Bright ruby red, this is a fresh clean and vibrant Pinot from vineyards surrounding Vougeot. Deliciously forward, with a fresh lively finish.
Hudelot always seems to outperform with their Bourgogne and 2013 is no exception. The cool, pure and very pretty nose is composed of assorted red berries, violets and soft earth wisps. There is fine detail to the vibrant, delicious and silky-textured flavors that possess lovely balance on the dusty, refreshing and inviting finish. This is a very fine example of the genre and offers great value. Drink 2016+
The 2013 Bourgogne Rouge had already been bottled when I visited the domaine in late November. The nose is slightly reduced: light but floral with brambly red and black fruit intermingled. The palate is medium-bodied with light tannin, simple clean red cherries and an innocuous finish. Drink: 2015 - 2018
The Hudelots are an ancient Burgundian family whose ancestry can be traced back to Chambolle since before the French Revolution. Needless to say, wine has been in their blood for almost as long. Alain Huedlot began his wine career in 1954 working for his father and other local growers. At the ripe young age of 20, he started renting vineyards from his family in Chambolle Musigny until eventually receiving other small parcels from his father. Following a passionate and whirlwind romance with the granddaughter of Charles Noellat, he married despite protests from her family. This controversial union ensured additional vineyards despite a harrying and lengthy legal battle. Today the domaine owns a total of 10 well-situated hectares, which are split over 5 communes. Alain Hudelot’s grandson Charles Van Canneyt is a man on a mission. Having arrived at the domaine from Champagne only six years ago, he is already considered one of the brightest young talents in the region. These wines are wonderful examples of traditionally styled Burgundy - superbly pure and focused with an undeniable sense of terroir.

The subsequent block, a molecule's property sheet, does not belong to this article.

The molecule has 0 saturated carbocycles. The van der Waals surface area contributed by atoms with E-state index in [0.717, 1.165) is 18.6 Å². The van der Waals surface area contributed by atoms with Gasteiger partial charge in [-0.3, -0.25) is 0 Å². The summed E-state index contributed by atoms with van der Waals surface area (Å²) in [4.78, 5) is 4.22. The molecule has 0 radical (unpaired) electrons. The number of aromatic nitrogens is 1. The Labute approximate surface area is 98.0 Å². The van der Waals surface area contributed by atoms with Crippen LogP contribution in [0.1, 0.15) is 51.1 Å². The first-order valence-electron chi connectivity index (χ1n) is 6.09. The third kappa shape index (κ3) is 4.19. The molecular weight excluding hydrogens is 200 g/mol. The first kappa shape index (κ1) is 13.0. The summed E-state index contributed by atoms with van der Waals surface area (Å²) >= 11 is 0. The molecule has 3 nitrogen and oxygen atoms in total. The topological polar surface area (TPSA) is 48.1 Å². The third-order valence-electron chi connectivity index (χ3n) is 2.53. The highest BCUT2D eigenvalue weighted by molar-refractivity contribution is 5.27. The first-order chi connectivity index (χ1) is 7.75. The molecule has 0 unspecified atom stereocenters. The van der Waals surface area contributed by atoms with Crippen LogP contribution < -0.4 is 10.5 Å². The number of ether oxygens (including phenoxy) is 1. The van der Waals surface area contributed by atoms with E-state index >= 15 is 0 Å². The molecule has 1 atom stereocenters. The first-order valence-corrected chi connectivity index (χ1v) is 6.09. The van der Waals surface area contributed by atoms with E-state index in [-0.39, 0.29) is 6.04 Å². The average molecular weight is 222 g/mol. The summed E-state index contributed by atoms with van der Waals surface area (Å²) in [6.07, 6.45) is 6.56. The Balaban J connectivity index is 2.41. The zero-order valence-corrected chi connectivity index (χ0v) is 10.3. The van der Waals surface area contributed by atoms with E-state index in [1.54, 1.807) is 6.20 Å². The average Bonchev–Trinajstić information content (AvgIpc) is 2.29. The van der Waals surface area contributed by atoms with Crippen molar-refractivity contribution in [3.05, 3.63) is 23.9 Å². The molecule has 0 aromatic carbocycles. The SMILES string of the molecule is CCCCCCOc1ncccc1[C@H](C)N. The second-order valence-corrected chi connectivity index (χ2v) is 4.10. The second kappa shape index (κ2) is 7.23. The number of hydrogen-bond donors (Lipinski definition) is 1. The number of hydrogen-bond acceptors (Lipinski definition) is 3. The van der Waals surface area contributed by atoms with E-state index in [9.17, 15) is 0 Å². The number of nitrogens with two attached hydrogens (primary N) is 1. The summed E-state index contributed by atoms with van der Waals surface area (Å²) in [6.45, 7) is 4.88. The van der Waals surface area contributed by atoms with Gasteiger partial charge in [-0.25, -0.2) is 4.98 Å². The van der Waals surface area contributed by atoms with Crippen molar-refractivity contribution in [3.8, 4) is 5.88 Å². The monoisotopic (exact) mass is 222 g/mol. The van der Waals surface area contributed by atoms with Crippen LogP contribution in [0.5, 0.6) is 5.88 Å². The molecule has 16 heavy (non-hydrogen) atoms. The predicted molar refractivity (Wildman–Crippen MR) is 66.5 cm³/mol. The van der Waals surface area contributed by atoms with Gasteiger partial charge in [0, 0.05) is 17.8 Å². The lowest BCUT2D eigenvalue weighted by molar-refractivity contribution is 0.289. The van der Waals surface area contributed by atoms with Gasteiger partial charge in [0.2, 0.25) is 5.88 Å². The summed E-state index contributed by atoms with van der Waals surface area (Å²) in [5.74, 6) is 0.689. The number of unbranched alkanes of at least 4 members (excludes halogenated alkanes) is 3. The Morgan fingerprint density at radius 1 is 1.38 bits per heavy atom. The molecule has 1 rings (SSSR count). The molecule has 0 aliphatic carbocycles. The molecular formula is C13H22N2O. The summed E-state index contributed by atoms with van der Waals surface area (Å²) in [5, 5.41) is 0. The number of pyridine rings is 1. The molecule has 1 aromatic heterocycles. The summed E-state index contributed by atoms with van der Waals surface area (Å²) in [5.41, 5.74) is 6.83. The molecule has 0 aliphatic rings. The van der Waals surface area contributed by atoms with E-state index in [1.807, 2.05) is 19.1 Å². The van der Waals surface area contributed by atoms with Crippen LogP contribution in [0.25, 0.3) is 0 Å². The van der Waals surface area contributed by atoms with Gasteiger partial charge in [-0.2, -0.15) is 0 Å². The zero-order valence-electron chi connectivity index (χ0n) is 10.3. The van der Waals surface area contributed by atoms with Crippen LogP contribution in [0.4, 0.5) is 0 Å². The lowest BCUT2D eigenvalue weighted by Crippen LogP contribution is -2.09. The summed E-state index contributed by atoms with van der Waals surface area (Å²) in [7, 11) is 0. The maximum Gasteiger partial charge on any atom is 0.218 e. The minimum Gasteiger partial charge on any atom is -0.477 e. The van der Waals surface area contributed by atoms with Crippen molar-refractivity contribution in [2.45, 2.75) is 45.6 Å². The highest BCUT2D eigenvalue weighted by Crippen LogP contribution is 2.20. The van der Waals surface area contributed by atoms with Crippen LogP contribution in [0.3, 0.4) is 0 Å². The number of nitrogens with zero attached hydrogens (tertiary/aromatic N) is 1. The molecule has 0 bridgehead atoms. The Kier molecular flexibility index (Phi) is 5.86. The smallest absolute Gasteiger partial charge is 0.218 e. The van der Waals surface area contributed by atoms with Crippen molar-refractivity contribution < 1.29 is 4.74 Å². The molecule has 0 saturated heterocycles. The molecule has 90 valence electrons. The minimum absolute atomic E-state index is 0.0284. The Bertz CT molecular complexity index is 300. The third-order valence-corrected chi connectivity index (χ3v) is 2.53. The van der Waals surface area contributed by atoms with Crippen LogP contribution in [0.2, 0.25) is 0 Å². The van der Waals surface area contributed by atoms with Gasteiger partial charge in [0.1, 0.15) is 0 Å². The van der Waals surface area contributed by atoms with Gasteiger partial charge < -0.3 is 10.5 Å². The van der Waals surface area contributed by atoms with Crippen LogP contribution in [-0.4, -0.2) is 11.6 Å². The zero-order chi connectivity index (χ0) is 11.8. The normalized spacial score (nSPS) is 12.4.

This blanket regional appellation can apply to wines throughout Burgundy (60% of the area's production) as long as they comply with regulations relating to grape type, yield and alcohol content. Reds and roses are from Pinot Noir or Gamay. Whites are Chardonnay. They are usually the most straightforward of the Burgundy wines, and as a result are the least expensive and the most approachable upon release. In the hands of a more serious producer these can represent exceptional value and quality. The wines are made with the same care and attention to detail as their grander wines. However, they may not qualify for a village or communal appellation because the vines are too young or the vineyard area is outside the appellation boundary.